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Simplicity parenting, in many ways, is the antithesis of modern parenting.
Simplicity parenting prioritizes a balanced schedule, predictable rhythm, and decluttered, information-filtered family environment, while most modern families rush from one activity to the next and live with crammed-full schedules in an information-soaked environment.
Kim John Payne, author of Simplicity Parenting: Using the Extraordinary Power of Less to Raise Calmer, Happier, and More Secure Kids, was an undergrad psychology student when he first noticed striking similarities in the behavior of PTSD-affected soldiers, teenagers who grew up in abusive homes, and children who lived in warzones. “They were nervous, jumpy, hyperactive, and overstretched,” Payne says. Their nervous systems were hyperactive and hyper-attuned to the environment.
In a few years, Payne began noticing similar behavior in children all over and surmised that there must be an “undeclared war on childhood,” as the kids exhibited all the signs of living in a war zone. But there were no battle lines, fronts, or bomb craters. Instead, these kids (and their families) lived quite ordinary lives. However, by that time, “overwhelmed family life had become the new normal.” And that new normal was not at all kid-friendly.
“It became more and more obvious that children, and especially boys, were living in a child-hostile environment,” he says. As a result, kids’ nervous systems were “out of whack” and many kids were (and are) in a near-constant state of fight-flight-freeze-or-flock. Kids (and boys especially) often reacted “as if their lives depended on it,” when they were asked to do something as simple as putting a coat on.
Simplicity is the Antidote to Overwhelm
The antidote to constant overwhelm is simple, Payne says. It’s simplicity.
He advises parents to “dial back” and simplify their lives, and the results have been remarkable.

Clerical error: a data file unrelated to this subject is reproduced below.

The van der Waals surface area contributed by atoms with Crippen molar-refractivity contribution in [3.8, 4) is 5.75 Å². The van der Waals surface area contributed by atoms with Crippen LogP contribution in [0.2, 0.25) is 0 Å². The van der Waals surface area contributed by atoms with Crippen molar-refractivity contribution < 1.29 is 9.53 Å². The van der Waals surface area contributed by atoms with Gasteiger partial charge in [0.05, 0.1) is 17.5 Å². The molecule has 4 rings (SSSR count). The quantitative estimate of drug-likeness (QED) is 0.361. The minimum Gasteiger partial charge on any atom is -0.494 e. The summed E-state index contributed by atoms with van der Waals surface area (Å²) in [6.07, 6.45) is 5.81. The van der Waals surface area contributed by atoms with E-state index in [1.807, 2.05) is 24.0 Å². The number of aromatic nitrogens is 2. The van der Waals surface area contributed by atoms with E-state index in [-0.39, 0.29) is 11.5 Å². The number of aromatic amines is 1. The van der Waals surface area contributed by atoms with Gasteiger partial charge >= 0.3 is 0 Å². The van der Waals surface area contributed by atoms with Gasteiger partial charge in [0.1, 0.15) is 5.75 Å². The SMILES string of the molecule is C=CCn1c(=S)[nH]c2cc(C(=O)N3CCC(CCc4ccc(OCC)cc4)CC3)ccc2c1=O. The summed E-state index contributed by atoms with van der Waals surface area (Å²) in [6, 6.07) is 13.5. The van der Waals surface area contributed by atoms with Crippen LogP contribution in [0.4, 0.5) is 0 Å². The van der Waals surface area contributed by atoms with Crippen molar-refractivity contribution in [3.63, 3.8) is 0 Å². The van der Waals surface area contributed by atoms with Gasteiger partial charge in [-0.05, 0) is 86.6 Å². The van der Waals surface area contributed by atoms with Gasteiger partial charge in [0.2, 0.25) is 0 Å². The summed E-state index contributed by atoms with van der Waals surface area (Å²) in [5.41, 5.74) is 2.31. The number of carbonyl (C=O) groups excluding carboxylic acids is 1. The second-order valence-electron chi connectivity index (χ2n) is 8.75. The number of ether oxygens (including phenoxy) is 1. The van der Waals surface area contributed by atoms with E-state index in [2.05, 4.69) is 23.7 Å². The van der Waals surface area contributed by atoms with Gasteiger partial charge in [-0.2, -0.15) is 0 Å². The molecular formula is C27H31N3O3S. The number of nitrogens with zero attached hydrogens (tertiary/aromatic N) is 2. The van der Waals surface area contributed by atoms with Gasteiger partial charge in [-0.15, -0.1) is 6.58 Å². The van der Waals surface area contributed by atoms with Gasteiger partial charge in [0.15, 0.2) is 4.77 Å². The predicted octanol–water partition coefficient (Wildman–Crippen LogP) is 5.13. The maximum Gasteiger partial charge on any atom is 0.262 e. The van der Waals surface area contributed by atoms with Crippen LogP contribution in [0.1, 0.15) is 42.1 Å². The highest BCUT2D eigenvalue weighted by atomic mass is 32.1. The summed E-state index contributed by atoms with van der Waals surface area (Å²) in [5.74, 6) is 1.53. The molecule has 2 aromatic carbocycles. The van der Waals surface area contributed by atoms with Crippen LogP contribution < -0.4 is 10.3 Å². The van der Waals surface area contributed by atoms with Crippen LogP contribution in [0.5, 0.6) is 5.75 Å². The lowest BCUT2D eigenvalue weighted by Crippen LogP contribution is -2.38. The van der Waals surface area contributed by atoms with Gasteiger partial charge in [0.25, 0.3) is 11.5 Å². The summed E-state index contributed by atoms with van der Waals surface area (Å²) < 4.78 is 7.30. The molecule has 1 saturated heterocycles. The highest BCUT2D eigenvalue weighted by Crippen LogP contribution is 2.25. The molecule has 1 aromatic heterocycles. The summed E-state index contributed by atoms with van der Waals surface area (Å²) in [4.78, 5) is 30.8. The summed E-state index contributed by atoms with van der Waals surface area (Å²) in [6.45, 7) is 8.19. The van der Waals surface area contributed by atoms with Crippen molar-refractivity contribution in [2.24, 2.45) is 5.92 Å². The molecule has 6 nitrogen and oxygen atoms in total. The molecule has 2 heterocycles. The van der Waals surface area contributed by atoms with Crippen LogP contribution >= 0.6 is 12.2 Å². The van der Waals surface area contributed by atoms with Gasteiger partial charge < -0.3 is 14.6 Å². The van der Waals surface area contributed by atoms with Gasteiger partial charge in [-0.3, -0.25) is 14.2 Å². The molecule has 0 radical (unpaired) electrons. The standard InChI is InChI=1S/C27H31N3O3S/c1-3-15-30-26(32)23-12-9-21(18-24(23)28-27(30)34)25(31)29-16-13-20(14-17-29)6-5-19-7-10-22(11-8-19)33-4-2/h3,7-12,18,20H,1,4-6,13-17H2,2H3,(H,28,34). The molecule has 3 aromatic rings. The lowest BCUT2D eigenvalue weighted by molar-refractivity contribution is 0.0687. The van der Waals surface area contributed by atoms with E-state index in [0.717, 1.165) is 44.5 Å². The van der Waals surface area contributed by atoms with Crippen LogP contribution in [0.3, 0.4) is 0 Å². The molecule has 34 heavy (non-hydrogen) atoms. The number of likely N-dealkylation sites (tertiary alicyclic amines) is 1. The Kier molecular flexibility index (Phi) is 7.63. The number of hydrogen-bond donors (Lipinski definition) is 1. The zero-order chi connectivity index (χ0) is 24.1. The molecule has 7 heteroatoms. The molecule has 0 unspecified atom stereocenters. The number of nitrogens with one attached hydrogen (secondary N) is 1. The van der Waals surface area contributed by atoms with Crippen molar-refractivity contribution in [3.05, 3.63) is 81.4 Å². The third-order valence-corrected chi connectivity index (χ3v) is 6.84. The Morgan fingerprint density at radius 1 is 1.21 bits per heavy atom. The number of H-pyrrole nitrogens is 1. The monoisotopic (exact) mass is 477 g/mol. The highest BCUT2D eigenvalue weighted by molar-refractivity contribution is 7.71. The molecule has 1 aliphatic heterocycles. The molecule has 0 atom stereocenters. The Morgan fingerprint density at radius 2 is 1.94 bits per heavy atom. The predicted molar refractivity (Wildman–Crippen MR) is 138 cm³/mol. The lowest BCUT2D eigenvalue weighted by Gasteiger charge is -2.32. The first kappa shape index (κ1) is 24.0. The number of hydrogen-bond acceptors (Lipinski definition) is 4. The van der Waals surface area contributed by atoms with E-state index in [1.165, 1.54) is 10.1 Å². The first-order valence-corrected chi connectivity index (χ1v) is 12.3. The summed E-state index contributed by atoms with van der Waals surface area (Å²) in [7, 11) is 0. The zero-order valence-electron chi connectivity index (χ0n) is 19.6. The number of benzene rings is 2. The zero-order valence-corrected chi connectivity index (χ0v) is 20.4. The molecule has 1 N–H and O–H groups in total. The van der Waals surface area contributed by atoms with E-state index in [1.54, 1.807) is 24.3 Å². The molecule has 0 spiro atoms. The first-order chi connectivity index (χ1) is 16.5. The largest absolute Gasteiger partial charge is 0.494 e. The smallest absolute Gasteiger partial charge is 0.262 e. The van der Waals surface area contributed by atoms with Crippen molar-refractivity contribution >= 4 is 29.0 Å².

“I can’t tell you how many parents have said, ‘I feel like I’ve gotten my boy back.'” Payne says. Many parents also notice that their boys are back to their “quirky selves.”
It’s not easy, however, to push back against the status quo. “The difficulty comes when we look around our neighborhoods,” Payne says. “There are so many parents that have normalized what is not normal for a child’s nervous system.” But deliberately simplifying your lives — cutting out extraneous extracurricular activities, limiting screen time and info exposure, and prioritizing play, family, and connections, can pay dividends.
“If we’ve built in time and balance in a boy’s life, and slowly built in time in nature, time with family, time with friends, that morphs into a strong inner loci” for the boy, Payne says. “As young men, they are much stronger and defined in who they are.”
In this episode, Jen, Janet, & Kim discuss:
- The genesis of the simplicity parenting movement
- Why simplifying family life can improve boys’ behavior
- The link between “quirks,” disordered behaviors, and gifts
- How (& why) dialing back stress helps reveal boys’ gifts
- Balancing you family’s schedule
- Why delayed gratification and anticipation are good for kids
- Increasing boys’ connection to nature
- The importance of play
- Helping kids connect to “their own true north”
- How simplifying family life will prepare your son for jobs of the future
- Benefits of simplicity parenting for parents
Links we mentioned (or should have) in this episode:
Video Game Addiction — ON BOYS episode
Richard Louv on Animals, Nature, and Boys — ON BOYS episode
Finding Ecohappiness –ON BOYS episode
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